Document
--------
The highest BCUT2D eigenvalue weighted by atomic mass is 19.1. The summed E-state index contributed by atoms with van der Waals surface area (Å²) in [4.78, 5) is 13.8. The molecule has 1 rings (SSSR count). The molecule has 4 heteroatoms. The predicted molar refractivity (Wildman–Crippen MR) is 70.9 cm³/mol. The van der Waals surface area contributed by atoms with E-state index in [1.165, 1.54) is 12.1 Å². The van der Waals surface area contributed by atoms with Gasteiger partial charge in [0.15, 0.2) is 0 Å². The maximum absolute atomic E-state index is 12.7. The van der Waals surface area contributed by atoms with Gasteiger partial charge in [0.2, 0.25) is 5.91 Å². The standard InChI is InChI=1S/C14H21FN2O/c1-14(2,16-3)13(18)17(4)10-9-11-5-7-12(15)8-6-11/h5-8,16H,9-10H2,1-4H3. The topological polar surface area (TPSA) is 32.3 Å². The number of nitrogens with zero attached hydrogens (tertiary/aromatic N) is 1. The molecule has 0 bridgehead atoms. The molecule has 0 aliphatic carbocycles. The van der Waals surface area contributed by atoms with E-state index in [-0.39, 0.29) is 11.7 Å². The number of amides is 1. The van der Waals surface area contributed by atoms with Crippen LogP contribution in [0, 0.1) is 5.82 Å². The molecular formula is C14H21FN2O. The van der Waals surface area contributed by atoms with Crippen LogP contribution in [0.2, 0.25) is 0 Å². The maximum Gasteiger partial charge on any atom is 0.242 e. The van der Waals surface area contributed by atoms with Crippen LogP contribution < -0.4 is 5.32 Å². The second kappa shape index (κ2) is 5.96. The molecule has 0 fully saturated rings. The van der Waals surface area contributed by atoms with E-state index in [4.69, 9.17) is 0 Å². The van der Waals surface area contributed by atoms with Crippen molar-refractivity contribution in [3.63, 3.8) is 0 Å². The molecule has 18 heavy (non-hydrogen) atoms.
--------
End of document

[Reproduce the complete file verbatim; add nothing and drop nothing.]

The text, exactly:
The highest BCUT2D eigenvalue weighted by atomic mass is 19.1. The summed E-state index contributed by atoms with van der Waals surface area (Å²) in [4.78, 5) is 13.8. The molecule has 1 rings (SSSR count). The molecule has 4 heteroatoms. The predicted molar refractivity (Wildman–Crippen MR) is 70.9 cm³/mol. The van der Waals surface area contributed by atoms with E-state index in [1.165, 1.54) is 12.1 Å². The van der Waals surface area contributed by atoms with Gasteiger partial charge in [0.15, 0.2) is 0 Å². The maximum absolute atomic E-state index is 12.7. The van der Waals surface area contributed by atoms with Gasteiger partial charge in [0.2, 0.25) is 5.91 Å². The standard InChI is InChI=1S/C14H21FN2O/c1-14(2,16-3)13(18)17(4)10-9-11-5-7-12(15)8-6-11/h5-8,16H,9-10H2,1-4H3. The topological polar surface area (TPSA) is 32.3 Å². The number of nitrogens with zero attached hydrogens (tertiary/aromatic N) is 1. The molecule has 0 bridgehead atoms. The molecule has 0 aliphatic carbocycles. The van der Waals surface area contributed by atoms with E-state index in [-0.39, 0.29) is 11.7 Å². The number of amides is 1. The van der Waals surface area contributed by atoms with Crippen LogP contribution in [0, 0.1) is 5.82 Å². The molecular formula is C14H21FN2O. The van der Waals surface area contributed by atoms with Crippen LogP contribution in [0.2, 0.25) is 0 Å². The maximum Gasteiger partial charge on any atom is 0.242 e. The van der Waals surface area contributed by atoms with Crippen LogP contribution < -0.4 is 5.32 Å². The second kappa shape index (κ2) is 5.96. The molecule has 0 fully saturated rings. The van der Waals surface area contributed by atoms with E-state index in [4.69, 9.17) is 0 Å². The van der Waals surface area contributed by atoms with Crippen molar-refractivity contribution in [3.63, 3.8) is 0 Å². The molecule has 18 heavy (non-hydrogen) atoms.